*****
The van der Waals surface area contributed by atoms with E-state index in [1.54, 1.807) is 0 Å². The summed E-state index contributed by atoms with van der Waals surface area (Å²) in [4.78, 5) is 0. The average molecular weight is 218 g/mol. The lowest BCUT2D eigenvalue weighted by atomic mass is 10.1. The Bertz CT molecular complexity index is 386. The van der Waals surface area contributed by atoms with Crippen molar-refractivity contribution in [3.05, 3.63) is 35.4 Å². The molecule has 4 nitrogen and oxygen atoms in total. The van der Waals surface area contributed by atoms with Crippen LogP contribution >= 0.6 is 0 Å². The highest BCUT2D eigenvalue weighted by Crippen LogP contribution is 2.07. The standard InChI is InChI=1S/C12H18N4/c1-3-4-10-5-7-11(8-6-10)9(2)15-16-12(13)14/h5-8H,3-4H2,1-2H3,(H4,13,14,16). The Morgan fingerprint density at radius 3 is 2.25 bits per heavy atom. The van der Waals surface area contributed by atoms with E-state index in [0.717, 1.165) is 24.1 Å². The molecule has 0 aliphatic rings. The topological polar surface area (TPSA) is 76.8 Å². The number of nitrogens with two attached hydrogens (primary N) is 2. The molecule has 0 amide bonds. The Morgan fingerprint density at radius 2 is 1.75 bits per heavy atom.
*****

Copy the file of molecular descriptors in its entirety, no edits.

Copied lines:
The van der Waals surface area contributed by atoms with E-state index in [1.54, 1.807) is 0 Å². The summed E-state index contributed by atoms with van der Waals surface area (Å²) in [4.78, 5) is 0. The average molecular weight is 218 g/mol. The lowest BCUT2D eigenvalue weighted by atomic mass is 10.1. The Bertz CT molecular complexity index is 386. The van der Waals surface area contributed by atoms with Crippen molar-refractivity contribution in [3.05, 3.63) is 35.4 Å². The molecule has 4 nitrogen and oxygen atoms in total. The van der Waals surface area contributed by atoms with Crippen LogP contribution >= 0.6 is 0 Å². The highest BCUT2D eigenvalue weighted by Crippen LogP contribution is 2.07. The standard InChI is InChI=1S/C12H18N4/c1-3-4-10-5-7-11(8-6-10)9(2)15-16-12(13)14/h5-8H,3-4H2,1-2H3,(H4,13,14,16). The Morgan fingerprint density at radius 3 is 2.25 bits per heavy atom. The van der Waals surface area contributed by atoms with E-state index in [0.717, 1.165) is 24.1 Å². The molecule has 0 aliphatic rings. The topological polar surface area (TPSA) is 76.8 Å². The number of nitrogens with two attached hydrogens (primary N) is 2. The molecule has 0 amide bonds. The Morgan fingerprint density at radius 2 is 1.75 bits per heavy atom.